Here is a thread discussing HV vrs HA setups. Lots of formulas and references.

https://www.rcgroups.com/forums/show...5&page=1&pp=15

In my experience, higher voltage is far better than hi amps. However, you do need to select a motor that can handle the rpms and you need the ability to select the correct gear ratio.

I have run a Mega 22/45/3 at voltages from 14 to 32 and amp ranges from 22 to 45. The hi voltage steups run far cooler. The esc and batteries also run cooler. I also have a Hacker B2036S that is much happier at 4S and 5S voltage levels and lower amps.

Good luck!

Larry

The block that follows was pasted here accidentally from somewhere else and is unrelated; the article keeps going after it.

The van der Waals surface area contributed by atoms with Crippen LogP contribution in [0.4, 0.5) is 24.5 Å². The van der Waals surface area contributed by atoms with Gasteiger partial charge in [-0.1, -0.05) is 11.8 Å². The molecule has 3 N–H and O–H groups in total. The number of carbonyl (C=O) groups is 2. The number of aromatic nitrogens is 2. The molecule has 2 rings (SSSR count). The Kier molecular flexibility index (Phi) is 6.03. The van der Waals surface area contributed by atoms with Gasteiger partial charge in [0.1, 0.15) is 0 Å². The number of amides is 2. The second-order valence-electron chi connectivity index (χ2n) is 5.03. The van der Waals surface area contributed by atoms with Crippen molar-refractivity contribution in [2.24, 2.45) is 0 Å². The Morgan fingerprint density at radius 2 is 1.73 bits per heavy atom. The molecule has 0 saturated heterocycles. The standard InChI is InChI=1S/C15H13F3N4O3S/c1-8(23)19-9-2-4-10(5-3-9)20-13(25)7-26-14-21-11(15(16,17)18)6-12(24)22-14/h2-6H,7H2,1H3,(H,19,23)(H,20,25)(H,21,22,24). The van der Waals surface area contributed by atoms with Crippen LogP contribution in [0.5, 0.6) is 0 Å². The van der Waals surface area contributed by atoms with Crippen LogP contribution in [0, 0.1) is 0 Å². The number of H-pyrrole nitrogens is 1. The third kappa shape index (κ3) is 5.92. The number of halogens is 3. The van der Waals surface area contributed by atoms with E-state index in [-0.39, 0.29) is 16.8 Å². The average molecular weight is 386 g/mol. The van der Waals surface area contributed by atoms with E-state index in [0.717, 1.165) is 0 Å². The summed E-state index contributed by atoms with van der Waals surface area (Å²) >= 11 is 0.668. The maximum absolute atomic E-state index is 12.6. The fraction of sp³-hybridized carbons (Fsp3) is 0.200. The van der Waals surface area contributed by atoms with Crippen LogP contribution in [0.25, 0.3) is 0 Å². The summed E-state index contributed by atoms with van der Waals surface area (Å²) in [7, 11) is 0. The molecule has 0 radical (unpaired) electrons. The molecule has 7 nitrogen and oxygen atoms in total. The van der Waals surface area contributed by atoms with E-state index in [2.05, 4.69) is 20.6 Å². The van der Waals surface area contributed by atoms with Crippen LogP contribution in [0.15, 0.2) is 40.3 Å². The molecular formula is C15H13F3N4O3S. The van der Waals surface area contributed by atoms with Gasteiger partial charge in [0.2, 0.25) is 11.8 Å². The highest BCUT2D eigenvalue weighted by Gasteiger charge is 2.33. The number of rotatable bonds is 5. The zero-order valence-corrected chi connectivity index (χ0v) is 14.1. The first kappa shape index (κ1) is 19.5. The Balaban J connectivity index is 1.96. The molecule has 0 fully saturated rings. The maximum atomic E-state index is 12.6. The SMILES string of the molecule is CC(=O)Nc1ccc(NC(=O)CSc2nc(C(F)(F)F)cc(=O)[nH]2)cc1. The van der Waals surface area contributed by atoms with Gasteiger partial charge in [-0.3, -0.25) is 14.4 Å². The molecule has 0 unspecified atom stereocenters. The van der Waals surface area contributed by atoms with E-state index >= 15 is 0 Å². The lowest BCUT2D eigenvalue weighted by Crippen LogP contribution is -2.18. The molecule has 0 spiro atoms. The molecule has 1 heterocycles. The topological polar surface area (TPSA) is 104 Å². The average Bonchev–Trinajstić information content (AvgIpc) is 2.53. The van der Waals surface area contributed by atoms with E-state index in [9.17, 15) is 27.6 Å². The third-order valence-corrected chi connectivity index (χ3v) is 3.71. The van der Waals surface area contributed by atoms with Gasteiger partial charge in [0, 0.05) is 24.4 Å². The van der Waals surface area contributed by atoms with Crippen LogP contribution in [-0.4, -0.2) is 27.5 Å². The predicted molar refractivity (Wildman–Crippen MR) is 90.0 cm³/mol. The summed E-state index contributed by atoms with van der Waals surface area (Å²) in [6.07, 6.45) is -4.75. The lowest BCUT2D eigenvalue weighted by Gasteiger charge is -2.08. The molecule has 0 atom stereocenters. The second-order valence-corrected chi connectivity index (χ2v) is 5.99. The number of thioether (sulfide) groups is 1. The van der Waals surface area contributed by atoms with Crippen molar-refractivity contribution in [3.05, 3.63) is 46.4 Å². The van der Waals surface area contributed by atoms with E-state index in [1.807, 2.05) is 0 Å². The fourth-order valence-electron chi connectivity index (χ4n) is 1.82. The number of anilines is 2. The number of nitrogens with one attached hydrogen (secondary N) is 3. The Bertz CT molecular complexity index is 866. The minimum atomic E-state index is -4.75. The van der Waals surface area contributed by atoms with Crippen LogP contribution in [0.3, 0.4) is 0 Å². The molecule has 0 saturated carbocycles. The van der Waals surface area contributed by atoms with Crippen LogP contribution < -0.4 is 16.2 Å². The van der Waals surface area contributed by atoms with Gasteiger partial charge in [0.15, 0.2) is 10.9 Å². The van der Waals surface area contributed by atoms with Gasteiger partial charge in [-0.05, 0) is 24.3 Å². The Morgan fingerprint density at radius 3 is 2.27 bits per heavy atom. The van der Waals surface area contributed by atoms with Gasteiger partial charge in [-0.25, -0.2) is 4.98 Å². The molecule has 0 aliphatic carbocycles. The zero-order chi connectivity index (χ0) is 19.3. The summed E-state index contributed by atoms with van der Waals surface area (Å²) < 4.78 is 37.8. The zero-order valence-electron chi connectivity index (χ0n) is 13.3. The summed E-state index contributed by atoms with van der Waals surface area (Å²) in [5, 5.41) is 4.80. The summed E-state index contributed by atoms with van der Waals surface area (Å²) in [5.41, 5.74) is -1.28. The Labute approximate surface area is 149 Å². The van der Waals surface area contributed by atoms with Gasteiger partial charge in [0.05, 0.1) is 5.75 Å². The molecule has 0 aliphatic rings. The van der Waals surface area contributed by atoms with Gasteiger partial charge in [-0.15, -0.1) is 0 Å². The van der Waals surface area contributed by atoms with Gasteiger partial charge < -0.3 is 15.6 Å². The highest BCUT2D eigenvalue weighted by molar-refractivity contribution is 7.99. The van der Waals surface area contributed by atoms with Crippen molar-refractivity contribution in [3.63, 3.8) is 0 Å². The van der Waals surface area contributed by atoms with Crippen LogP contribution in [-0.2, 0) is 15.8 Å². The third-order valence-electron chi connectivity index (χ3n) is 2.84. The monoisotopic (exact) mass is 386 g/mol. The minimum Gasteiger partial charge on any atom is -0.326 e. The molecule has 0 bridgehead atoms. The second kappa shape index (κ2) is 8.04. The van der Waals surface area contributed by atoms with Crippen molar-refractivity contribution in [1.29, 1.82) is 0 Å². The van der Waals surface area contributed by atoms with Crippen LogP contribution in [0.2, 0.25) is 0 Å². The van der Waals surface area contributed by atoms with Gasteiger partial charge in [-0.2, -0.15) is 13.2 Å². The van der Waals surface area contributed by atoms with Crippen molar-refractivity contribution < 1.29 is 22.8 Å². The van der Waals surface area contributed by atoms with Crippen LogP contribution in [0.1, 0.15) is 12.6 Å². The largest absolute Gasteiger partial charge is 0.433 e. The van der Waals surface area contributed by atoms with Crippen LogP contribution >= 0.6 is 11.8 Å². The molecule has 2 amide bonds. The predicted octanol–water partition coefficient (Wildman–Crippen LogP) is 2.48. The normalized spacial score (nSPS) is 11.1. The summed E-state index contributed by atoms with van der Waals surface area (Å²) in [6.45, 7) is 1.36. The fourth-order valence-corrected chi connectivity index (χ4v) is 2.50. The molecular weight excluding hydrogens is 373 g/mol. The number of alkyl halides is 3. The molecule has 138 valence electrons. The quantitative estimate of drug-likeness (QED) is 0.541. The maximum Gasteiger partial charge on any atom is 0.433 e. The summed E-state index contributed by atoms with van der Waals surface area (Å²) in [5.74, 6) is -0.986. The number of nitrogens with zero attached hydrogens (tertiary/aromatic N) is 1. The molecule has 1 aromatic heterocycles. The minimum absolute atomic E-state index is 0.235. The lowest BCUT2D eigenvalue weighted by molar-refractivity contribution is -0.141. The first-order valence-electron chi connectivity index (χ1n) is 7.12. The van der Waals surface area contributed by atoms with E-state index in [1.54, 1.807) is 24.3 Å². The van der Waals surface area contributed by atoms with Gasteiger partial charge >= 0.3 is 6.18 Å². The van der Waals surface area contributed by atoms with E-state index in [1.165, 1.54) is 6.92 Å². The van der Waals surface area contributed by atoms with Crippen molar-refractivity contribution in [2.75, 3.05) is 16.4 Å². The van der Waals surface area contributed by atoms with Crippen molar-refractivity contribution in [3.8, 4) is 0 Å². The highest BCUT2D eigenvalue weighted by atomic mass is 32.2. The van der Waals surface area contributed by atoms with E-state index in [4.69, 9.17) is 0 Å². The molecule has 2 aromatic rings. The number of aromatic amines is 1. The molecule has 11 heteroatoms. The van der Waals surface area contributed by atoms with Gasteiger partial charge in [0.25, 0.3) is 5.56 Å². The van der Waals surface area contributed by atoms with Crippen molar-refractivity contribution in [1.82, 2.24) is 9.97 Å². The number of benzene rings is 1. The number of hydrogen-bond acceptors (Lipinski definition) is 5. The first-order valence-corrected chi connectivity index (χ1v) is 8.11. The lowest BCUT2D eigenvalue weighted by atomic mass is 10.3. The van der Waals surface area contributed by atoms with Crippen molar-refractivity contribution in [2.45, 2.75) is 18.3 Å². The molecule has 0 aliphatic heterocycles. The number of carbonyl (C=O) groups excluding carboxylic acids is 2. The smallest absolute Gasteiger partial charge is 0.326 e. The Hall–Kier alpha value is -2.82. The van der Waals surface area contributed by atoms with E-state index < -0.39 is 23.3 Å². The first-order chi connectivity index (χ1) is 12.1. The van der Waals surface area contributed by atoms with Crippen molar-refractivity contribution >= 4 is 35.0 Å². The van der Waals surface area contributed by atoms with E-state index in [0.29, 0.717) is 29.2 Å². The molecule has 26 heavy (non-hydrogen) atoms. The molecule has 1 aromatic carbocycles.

Apr 12, 2004, 01:40 AM Does anyone hear a cat? Sal, you are onto a great idea with the 16/25 series of motors at high voltage. I am about a week away from buying one that i plan to test some excessive high voltage setups on. While the 16/25/3 for example can spin a large prop direct drive for excellent results, the numbers get excessively staggering when you gear the motor and really push some voltage to it. I called mega motors USA on this and asked about the voltage limitations and was told the limits are ~55,000RPMs. The 16/25/3 is only 1700kV so in theory we should be able to shove 9s lipo's at it and it should handle it. My first test setup is going to be pretty conservative (hehe), running 2 tanic 2200 packs in series at around 20amps but 20 volts. Playing with motocalc, it looks like geared 3.33:1 (promaxx planetary) it should be possible to spin a 10x7 at ~10,000RPMs for ~55oz of thrust and 70mph pitch speed, keeping current under 20amps. I am going to try a 10x5.5 which motocalc predicts 16amps for ~50oz thrust and 55mph. 320watts input, 260 output is predicted. Things get excessive when you look at a deep gearing spinning a large prop. 8s but geared 5.2:1 spinning a 12x6 prop shows over 70oz of thrust at 50mph for the same 16 amps...